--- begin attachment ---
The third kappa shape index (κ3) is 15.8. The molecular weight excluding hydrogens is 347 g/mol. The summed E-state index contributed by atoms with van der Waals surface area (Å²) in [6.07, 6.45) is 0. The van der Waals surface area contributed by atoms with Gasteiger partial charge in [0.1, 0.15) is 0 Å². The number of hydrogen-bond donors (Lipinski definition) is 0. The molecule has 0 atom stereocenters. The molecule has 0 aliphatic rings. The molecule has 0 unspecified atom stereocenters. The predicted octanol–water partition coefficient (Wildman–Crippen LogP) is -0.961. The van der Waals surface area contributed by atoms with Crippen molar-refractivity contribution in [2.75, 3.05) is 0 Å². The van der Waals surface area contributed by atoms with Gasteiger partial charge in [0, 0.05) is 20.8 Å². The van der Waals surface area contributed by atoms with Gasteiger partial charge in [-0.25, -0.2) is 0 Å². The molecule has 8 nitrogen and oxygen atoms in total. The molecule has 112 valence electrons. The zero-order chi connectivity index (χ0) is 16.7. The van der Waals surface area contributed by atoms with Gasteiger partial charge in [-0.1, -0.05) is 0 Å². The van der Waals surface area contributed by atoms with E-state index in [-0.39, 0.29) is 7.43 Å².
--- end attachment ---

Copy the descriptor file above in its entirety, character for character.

The third kappa shape index (κ3) is 15.8. The molecular weight excluding hydrogens is 347 g/mol. The summed E-state index contributed by atoms with van der Waals surface area (Å²) in [6.07, 6.45) is 0. The van der Waals surface area contributed by atoms with Gasteiger partial charge in [0.1, 0.15) is 0 Å². The number of hydrogen-bond donors (Lipinski definition) is 0. The molecule has 0 atom stereocenters. The molecule has 0 aliphatic rings. The molecule has 0 unspecified atom stereocenters. The predicted octanol–water partition coefficient (Wildman–Crippen LogP) is -0.961. The van der Waals surface area contributed by atoms with Crippen molar-refractivity contribution in [2.75, 3.05) is 0 Å². The van der Waals surface area contributed by atoms with Gasteiger partial charge in [0, 0.05) is 20.8 Å². The van der Waals surface area contributed by atoms with Gasteiger partial charge in [-0.25, -0.2) is 0 Å². The molecule has 8 nitrogen and oxygen atoms in total. The molecule has 112 valence electrons. The zero-order chi connectivity index (χ0) is 16.7. The van der Waals surface area contributed by atoms with Gasteiger partial charge in [-0.1, -0.05) is 0 Å². The van der Waals surface area contributed by atoms with E-state index in [-0.39, 0.29) is 7.43 Å².